NOBLESVILLE, Ind. – The conundrum, as many players and officials associated with the U.S. Women’s Mid-Amateur see it, is how to attract players at the younger end of the championship’s eligibility range, between ages 25 and 30.
First-time competitor Mallory Hetzel puts it bluntly: The average for this championship is 42 or 43 years old [actually 43.11]. We need to get that down to 33 or 34. Of the 132 players in this week’s Women’s Mid-Amateur field, 28 will also be competing in next week’s U.S. Senior Women’s Amateur, where the minimum age is 50.
Along with bringing down the average age, those associated with the championship would like to increase the number of entries. Relatively speaking, entries plummeted in 2014, to 349 from 420 the previous year. All agree that younger players are staying away in droves.
Pam Hynes is in her seventh year on the USGA Women’s Mid-Amateur Championship Committee, and she runs a sectional qualifier in her home state of Illinois. She had 25 entries for 2013, and was shocked when only 16 players entered this year, especially with the championship being held in a neighboring state.
I was hoping it would go up to 36 or 37, and I was stunned to see I was down by nine, said Hynes. In talking with my contemporaries around the country, we wondered, how are we going to get this to go the other way? I plan to write a note to each of the eligible players and get a dialogue going on what is preventing them from trying to qualify.
The USGA’s tandem championship, the U.S. Mid-Amateur, is also being conducted this week, at Saucon Valley Country Club in Bethlehem, Pa. Its numbers are down in 2014, too, but the Mid-Amateur still attracted 10 times more entries than the Women’s Mid-Am (3,891, down from 4,239). The average age of its starting field of 264 players (as usual, double the size of the women’s starting field) is 37.08 this year. The Handicap Index® limits are 3.4 for the men, 9.4 for the women and the record entries for each are 5,271 for the men in 1997 and 533 for the women in 2000.
Some of the factors that help to widen the gap between the two championships’ numbers have little to do with golf: While both men and women in their late 20s are trying to gain a career foothold, women may not have comparable financial means to devote to the game. They might also be starting a family or already have young children.
Hetzel, 27, offers a unique perspective as a former elite junior and college player who tried the professional route and is now the women’s golf coach at Western Carolina University. She understands the hurdles that female golfers in their mid-to-late 20s face in finding the time and opportunity to reach – and in some cases, return to – the competitive arena.
We have to ask people, what is holding you back? said Hetzel, who will attempt to qualify for the inaugural U.S. Women’s Amateur Four-Ball on Oct. 1 with Lea Venable. If finances are your problem, we can make it happen. We can get private housing, share a rental car, if that’s what’s holding you back. This is really my championship for the next 20 years; I want it to be here so I can participate and compete.
As Hetzel points out, when the Women’s Mid-Amateur began in 1987, the first beneficiaries of the landmark Title IX ruling were playing, and the championship provided a sought-after competitive outlet. They were settled enough personally, financially and career-wise that they could play a tour-type schedule on the amateur side, she said. That group does not exist anymore.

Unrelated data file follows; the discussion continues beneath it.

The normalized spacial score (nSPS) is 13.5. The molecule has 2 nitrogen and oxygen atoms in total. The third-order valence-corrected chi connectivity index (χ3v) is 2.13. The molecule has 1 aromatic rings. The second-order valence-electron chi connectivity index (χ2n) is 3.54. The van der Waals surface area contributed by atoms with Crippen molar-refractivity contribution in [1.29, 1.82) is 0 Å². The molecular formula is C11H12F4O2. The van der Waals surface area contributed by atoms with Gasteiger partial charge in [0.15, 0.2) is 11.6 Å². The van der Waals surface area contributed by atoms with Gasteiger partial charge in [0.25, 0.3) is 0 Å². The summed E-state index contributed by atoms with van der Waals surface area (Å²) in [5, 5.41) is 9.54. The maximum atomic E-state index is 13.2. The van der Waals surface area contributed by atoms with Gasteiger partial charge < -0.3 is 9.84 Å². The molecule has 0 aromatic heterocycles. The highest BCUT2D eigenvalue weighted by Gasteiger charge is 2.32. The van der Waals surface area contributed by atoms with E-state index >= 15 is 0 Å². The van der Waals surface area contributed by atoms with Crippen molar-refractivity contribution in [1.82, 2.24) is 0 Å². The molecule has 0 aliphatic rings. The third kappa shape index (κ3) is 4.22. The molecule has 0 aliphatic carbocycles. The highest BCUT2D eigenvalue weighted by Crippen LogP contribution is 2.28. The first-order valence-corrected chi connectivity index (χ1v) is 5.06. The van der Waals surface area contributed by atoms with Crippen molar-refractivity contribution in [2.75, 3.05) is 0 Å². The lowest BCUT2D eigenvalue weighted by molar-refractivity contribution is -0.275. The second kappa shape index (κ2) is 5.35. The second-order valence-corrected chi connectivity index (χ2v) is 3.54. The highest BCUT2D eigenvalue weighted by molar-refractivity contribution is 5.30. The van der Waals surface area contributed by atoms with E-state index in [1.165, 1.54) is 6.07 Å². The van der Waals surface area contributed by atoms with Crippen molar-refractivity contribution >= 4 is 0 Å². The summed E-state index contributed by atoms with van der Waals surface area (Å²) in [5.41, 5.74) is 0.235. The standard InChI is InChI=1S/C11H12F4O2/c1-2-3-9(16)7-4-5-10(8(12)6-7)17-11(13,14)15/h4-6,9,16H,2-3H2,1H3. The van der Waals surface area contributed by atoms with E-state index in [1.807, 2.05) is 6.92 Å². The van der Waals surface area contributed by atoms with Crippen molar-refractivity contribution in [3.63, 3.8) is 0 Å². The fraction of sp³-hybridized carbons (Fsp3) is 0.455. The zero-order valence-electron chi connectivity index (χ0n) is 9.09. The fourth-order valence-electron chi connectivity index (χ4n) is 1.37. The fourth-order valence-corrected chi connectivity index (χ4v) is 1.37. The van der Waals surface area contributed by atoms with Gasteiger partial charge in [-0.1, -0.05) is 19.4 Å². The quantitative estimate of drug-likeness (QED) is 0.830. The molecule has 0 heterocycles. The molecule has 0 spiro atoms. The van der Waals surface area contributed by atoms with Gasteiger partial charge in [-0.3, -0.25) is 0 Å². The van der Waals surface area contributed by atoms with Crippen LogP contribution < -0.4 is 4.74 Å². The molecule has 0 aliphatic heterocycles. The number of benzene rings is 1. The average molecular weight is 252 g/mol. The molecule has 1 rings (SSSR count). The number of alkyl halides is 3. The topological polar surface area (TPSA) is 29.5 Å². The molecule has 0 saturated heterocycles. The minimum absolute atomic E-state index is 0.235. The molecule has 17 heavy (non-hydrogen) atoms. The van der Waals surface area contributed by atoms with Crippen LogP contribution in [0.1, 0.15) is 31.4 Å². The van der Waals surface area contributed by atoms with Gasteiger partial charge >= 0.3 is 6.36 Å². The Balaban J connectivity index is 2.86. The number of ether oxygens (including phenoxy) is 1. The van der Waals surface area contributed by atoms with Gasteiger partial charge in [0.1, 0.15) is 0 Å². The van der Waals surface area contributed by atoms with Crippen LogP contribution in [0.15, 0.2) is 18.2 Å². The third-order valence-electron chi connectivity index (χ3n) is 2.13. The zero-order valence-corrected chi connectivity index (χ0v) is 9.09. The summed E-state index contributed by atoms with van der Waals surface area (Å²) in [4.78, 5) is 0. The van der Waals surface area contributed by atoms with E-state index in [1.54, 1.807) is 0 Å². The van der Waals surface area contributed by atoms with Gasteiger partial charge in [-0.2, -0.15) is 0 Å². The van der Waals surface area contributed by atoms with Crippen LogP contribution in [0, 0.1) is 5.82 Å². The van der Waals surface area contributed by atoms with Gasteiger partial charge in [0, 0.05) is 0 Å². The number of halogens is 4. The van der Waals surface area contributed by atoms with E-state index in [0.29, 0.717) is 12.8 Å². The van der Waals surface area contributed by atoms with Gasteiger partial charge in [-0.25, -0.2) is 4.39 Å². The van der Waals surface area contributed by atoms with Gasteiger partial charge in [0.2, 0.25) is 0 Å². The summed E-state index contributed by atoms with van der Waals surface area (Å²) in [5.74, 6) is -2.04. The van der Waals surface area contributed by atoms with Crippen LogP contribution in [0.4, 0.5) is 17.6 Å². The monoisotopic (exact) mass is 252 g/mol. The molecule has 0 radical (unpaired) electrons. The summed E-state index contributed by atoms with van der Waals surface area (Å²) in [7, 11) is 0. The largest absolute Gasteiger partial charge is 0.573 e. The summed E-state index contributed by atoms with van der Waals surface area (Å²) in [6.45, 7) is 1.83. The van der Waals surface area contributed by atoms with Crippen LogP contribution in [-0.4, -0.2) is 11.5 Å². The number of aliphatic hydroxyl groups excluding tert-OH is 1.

In their place are veterans of highly competitive college and junior golf programs, players who Hetzel chides to play golf for fun, for once in your life.
I’ve got a group of friends who recently quit the game on the professional level, and they think it’s really cool that I’m doing this, said Hetzel, a four-time Rolex Junior All-American and a two-time All-America player at the University of Georgia who qualified for match play this week before losing in the first round. If each of us could just bring one player in, we’d have 800 entries. But when I ask them about trying to qualify, they tell me, ‘I can’t get out and practice,’ or ‘I was always so competitive; I’m not any good anymore.’
How good is good enough? Hetzel understands all too well the mindset of her contemporaries – she was of that same mindset for much of her career.
We start when we’re little and it’s all a grind to get a scholarship, Hetzel said. And college is so much more competitive now that these kids are burned out. They don’t even want to play golf anymore when they’re done.
There are plenty of cautionary tales about sports and ambition, but Hetzel thinks more needs to be done.
We need to be a little more realistic with our juniors, talking about lives and careers in golf that aren’t professional tour golf, she said. The current generation has only been brought up with competitive golf for a scholarship and for a career. No one preaches this lifestyle that you can have a family and a career and still play the game essentially for the love of it.
Mariko Makabe, 27, of Irvine, Calif., took a two-year break from the game, but found herself reenergized at the Women’s Mid-Amateur, where she reached the second round of match play.
I’m glad that I’m enjoying it now, said Makabe, who played at UC Irvine. I love the competition and the atmosphere. The ladies want to play well and they want to have fun, too. Junior golf is fine, but it just gets too serious. I think it’s a great balance between both here.